Retail 2010: Coach House Books

We continue to peek around the corner at upcoming titles from the nation’s brave and essential poetry publishers, today focusing on the proudly Torontonian Coach House Books. With a reputation for intellectualism that is challenging, energetic, and tied to the corporeal realities of urban life, Coach House can almost always be relied on for books that are difficult, but in a good way. This Spring they hope to bring us three more.

Author: Jen Currin
Title: The Inquisition Yours
Date: April
Collection Number: Third
Editor-Approved Bumfspeak: “In voices alternately vulnerable, defiant, resigned and hopeful, The Inquisition Yours speaks to the atrocities of our time – war, environmental destruction and the erosion of personal rights– fashioning a tenuous bridge between the political and the personal.”
Other Notes: This is only our second one of these reviews and already we’re seeing a definite trend toward contemporary, politically-charged poetry. Wait, where am I? What country is this? Currin’s last book Hagiography, was either brilliant or immediately forgettable, depending on who you asked. I admit I haven’t read it, though I did stare slack-jawed at its cover for a moment in at least one local book store.

Author: kevin mcpherson eckhoff
Title: Rhapsodomancy
Date: April
Collection Number: Le Debut!
Editor-Approved Bumfspeak: “In 1837, Sir Isaac Pitman began a sixty-year obsession with producing a system of Shorthand that accurately and swiftly captures voice as evidence of the mind’s movements. Then, in the 1950s, John Malone developed Unifon, a forty-character phonetic alphabet intended for international communication by the airline industry. Both projects reached for artful utility and both have largely been forgotten.”
Other Notes: It took me a moment to get over the all-lower-case name. “Really?” thought, “New poets are still doing this? Still!?” but then i decided i was okay with it when i started looking into the source material and agreed with the diminutive mr. eckhoff that it was ripe for language-poetry. if anybody doesn’t mind losing a solid hour of their lives, i suggest starting your tour of this endlessly interesting world with the wikipedia entries for both pitman and unifon.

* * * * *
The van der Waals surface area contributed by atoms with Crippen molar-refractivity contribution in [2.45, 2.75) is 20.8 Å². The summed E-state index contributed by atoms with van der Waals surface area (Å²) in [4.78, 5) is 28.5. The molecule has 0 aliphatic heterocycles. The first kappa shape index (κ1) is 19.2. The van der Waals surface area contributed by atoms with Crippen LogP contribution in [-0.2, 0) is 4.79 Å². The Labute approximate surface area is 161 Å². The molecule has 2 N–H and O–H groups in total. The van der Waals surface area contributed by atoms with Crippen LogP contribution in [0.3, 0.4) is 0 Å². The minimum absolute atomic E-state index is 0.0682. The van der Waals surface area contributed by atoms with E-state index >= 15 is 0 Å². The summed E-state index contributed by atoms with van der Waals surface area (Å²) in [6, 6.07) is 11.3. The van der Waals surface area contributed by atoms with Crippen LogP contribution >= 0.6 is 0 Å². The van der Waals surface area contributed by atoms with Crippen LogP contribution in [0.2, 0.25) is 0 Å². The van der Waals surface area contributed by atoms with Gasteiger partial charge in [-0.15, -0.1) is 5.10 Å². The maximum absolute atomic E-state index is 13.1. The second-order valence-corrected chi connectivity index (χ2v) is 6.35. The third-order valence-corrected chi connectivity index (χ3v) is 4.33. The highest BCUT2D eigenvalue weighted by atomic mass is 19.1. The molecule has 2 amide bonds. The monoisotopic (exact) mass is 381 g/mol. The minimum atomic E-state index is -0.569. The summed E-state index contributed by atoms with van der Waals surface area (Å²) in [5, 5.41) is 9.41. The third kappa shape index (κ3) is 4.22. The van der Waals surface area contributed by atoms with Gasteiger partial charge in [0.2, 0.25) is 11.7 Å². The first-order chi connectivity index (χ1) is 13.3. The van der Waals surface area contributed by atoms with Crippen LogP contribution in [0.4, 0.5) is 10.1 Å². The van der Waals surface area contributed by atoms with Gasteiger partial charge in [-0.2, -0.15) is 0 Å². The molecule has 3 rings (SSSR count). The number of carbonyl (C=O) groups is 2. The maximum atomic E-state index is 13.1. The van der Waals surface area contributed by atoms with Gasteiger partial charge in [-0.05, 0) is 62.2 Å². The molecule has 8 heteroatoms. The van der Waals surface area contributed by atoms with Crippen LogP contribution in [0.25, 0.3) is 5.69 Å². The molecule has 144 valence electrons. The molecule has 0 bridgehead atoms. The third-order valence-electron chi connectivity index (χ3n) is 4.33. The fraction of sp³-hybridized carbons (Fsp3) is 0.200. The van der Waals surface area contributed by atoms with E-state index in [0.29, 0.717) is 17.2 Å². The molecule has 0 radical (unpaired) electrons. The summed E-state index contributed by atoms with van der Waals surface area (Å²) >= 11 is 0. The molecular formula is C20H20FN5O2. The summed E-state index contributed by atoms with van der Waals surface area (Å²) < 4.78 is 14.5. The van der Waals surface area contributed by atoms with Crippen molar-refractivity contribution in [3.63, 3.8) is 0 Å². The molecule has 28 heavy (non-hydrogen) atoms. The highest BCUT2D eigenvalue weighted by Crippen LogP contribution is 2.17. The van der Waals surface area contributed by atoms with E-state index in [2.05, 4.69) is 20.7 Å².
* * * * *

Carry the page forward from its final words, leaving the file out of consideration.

Author: Rachel Zolf
Title: Neighbour Procedure
Date: April
Collection Number: Fifth
Editor-Approved Bumfspeak: Neighbour Procedure sees Zolf assemble an arsenal of poetic procedures and words borrowed from a cast of unlikely neighbours, including Mark Twain, Dadaist Marcel Janco, blogger-poet Ron Silliman and two women at the gym. The result is a dynamic constellation where humour and horror sit poised at the threshold of ethics and politics.
Other Notes: Hard not to be excited about this. Zolf’s last book (Human Resources) won the Trillium Award and garnered about as much attention beyond the borders of the country as any other book of Canadian experimental poetry, excepting maybe Christian Bök. The words being used to describe this one: polyvocal, public, contemporary, etc., sound like natural extensions of her previous work. There’s a blurb here from Rodrigo Toscano that has me a little worried, though. I won’t reprint it for you, as I don’t want to scare anybody off. Let’s just say that it’s so inchoate and vacuous, it could have quite easily been generated by this machine.

That’s it for CH. I’ve started a master page for this project, which I will continue to add to as new previews are posted.

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Explore posts in the same categories: 2010, Canadian Literature

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